Although dividends have regained a bit of their luster in the eyes of investors recently, many stock market observers continue to chant a mantra that became fashionable in the last half of the 1990s: that low dividend payouts bode well for future profit growth.
As the gurus see it, the traditional emphasis on dividends was shortsighted. By retaining more earnings, companies can enhance productive investment. And investors benefit doubly because their payouts come in the form of larger long-term capital gains, which are taxed at lower rates than dividends.
If that view is correct, then you should expect faster earnings growth and stock-price appreciation to follow periods in which dividend-payout rates are low. Indeed, because payout rates hit historically low levels in recent years and have risen recently due only to the recession's cyclical impact on earnings, many New Economy advocates still see superstrong earnings growth ahead.
Investment strategists Robert D. Arnott of First Quadrant LP and Clifford S. Asness of AQR Capital Management LLC are dubious. In a recent study, they found that over the past century or so, low dividend-payout rates on the Standard & Poor's 500-stock index consistently foreshadowed low average real earnings growth over subsequent 10-year periods. And high dividend-earnings ratios signaled high earnings growth.
Focusing on the period since 1946, they report that on average, real S&P 500 earnings actually declined by 0.7% a year in the decades following years with very low dividend-earnings ratios. By contrast, the 10-year periods following years with very high payout rates boasted average annual gains in real earnings of 3.2%. The authors found that the dividend-payout rate was an even better forecaster of future earnings gains than the price-earnings ratio or the interest-rate yield curve.
Why should high current dividend payouts forecast high earnings growth and low payouts low growth? One obvious reason may be that many managers who see strong earnings growth ahead feel they have room to raise dividends, while low payout rates signal fears that earnings may not be sustainable.
Another reason, say the researchers, may be that many managers who shortchange dividends tend to use retained earnings for unproductive "empire-building activities" that ultimately hurt future earnings. "Companies that retain a smaller share of earnings are likely to choose their investments a lot more carefully than those who decide to forgo dividends," theorizes Arnott.
Whether the low dividend payouts of the late 1990s reflected wasteful or wise investments won't be clear for some years. But the high-tech market bust and the results of Arnott and Asness' historical study are hardly reassuring. Since 1994, nearly 40 U.S. cities have passed living-wage ordinances. Such laws seek to reduce urban poverty by requiring employers doing business with the city to pay their employees a basic wage significantly higher than the minimum wage--which has failed to keep pace with inflation since the 1960s.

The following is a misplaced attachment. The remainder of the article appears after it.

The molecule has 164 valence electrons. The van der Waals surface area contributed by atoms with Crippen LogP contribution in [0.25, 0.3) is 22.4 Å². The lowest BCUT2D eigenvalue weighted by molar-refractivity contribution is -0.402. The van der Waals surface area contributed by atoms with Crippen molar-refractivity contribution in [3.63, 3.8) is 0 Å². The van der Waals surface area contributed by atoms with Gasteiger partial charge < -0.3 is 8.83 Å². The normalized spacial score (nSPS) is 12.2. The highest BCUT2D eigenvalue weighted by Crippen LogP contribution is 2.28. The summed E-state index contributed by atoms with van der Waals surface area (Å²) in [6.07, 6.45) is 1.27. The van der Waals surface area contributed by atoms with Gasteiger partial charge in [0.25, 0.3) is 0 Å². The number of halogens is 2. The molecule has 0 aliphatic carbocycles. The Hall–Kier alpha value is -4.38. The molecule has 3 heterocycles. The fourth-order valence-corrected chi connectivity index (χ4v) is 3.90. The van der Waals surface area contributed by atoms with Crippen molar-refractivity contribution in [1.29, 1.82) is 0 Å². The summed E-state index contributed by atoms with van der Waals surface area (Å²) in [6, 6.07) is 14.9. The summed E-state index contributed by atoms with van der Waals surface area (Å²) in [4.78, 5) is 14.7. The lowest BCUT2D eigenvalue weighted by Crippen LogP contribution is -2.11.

Many economists, however, think such policies are self-defeating because raising pay for some workers above market levels will reduce overall employment of low-wage workers. Now, a new study finds such fears to be overblown.
The study is intriguing because it was done by David Neumark of Michigan State University, long a critic of of minimum-wage increases. Neumark analyzed the actual experience of 36 cities with living-wage laws, from Boston, Baltimore, and Chicago to Minneapolis, Denver, and San Francisco.
As he expected, Neumark found that the passage of such laws did tend to reduce employment somewhat among low-wage workers in urban areas. But he also found that living-wage laws had a wider impact on wages than anticipated--especially in cities in which the laws applied both to businesses contracting with the city and to employers receiving government aid in the form of reduced taxes or other goodies.
On balance, says Neumark, the higher wages brought about by living-wage laws appear to outweigh the effects of job losses--resulting in a moderate decline in urban poverty. According to the Tax Foundation, the tax burden of the top 25% of federal income taxpayers grew appreciably in the 1990s, from 77.2% of total taxes collected in 1989 to 83.5% in 1999, while their average tax rate climbed by 2.4 percentage points, to 18.7%. Indeed, the Washington-based research group's analysis of Internal Revenue Service data suggests that the upper 50% of taxpayers paid a bigger share of taxes and a higher average tax rate.
As is often the case, however, the devil is in the details. A closer look at the data reveals that average tax rates paid by income groups other than the highest 10% of taxpayers actually declined a bit. And the bottom 95% of taxpayers shouldered less of the total tax burden than they did in 1989.
The explanation: The rise in overall tax rates for the upper half was driven by a huge jump in income received by the wealthy, especially the top 1% of taxpayers. That lucky group's share of adjusted gross income reported by all taxpayers rose by 37%, to nearly one-fifth of the total. Because of the progressive tax system (and the 1992
Clinton tax hike), such outsize income gains kicked up their average tax rate from 23.3% to 27.5%.
Over the 1990s decade, the average adjusted gross income of the top 1% of taxpayers rose from $420,000 to $915,000. That of the bottom half of taxpayers rose by about $3,600, to $12,450.